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House Authorizes Bill Seeking to Enhance Freelance Worker Protection

House Authorizes Bill Seeking to Enhance Freelance Worker Protection

House Approves Bill Aiming to Improve Protection of Freelance Workers in the Philippines

The House of Representatives in the 19th Congress approved the third and final reading of the proposed Freelance Workers Protection Act last Monday, February 6.

The bill, garnering a clean sweep of 250 votes and passed as House Bill 6718 and will be submitted to the Senate, aims to provide several benefits for an estimated 1.5 million local freelance employees. These benefits include the mandating of night differential and hazard pay when applicable.

Aside from the differential pay, the approved bill also seeks to ensure a written contract that states the terms of the freelancer’s employment, as well as provides a list of unlawful practices for the hiring party.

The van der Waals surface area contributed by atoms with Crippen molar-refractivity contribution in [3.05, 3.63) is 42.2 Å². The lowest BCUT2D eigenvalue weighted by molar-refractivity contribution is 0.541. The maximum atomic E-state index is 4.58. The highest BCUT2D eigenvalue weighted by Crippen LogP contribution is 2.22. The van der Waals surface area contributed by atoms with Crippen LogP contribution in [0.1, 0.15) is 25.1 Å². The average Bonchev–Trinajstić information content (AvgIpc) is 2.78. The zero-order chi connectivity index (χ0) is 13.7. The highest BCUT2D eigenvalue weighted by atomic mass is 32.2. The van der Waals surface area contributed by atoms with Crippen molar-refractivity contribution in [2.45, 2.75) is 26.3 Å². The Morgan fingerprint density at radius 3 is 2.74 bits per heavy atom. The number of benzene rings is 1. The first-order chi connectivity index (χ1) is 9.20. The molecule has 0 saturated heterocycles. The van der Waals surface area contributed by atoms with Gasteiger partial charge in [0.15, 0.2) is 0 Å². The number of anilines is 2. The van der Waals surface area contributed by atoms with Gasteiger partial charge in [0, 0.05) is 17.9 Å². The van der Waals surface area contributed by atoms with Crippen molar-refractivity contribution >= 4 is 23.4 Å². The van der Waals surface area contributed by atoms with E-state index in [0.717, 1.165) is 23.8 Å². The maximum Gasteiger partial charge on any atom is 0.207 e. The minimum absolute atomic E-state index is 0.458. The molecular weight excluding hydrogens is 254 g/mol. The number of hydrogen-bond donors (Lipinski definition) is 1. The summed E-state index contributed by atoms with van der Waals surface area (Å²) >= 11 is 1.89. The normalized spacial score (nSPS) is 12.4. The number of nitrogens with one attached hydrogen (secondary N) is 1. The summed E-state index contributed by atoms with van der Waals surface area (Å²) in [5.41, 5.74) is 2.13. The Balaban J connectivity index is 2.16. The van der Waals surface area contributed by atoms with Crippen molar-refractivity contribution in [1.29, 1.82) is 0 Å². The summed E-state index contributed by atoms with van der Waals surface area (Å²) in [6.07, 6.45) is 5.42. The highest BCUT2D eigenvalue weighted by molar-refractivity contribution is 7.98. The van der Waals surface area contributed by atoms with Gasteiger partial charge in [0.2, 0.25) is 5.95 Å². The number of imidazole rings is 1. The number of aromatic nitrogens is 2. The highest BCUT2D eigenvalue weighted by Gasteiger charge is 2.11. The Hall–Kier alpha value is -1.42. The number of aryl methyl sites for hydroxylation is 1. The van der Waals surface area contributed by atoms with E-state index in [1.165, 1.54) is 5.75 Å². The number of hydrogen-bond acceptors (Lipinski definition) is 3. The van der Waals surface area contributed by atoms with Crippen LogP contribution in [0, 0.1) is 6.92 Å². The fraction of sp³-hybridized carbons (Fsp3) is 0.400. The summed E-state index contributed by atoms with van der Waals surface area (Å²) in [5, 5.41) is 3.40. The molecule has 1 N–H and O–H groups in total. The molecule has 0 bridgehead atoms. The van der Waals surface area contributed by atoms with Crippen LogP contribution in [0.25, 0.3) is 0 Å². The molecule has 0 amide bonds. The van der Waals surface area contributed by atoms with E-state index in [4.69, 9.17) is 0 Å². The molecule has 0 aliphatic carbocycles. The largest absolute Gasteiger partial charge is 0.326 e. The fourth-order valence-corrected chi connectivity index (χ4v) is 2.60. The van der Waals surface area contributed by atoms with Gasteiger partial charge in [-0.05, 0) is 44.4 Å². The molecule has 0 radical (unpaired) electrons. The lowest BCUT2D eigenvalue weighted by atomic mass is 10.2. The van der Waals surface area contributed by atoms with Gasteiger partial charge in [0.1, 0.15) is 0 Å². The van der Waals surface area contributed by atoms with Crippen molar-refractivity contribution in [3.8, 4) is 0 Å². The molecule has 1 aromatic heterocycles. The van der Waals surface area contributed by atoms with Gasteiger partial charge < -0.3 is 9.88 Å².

The imposition of a fine for people who were found guilty of unlawful practices and instruction of the Bureau of Internal Revenue (BIR) to create a special lane for freelance workers in every revenue district office is also part of the approved bill.

Furthermore, the bill aims to grant tax relief to freelancers within the threshold provided under the amended tax code.

House Speaker Ferdinand Martin G. Romualdez stated that the passing of this bill is crucial in the expansion of the digital economy.

Romualdez said, “If no laws are in place to protect our gig economy freelancers or establish a formal grievance system for enforcement of their rights, they will be susceptible to all kinds of abuse. They need protective cover under our laws as a significant driver of our economy.”

HB 6718 defines a freelance worker as any person or entity composed of no more than one natural person, whether incorporated under the Securities and Exchange Commission (SEC), registered as a sole proprietorship under the Department of Trade and Industry (DTI) or self-employed with the BIR.

The House proposed a similar bill in the 18th Congress but failed to get passed to the Senate during that time.

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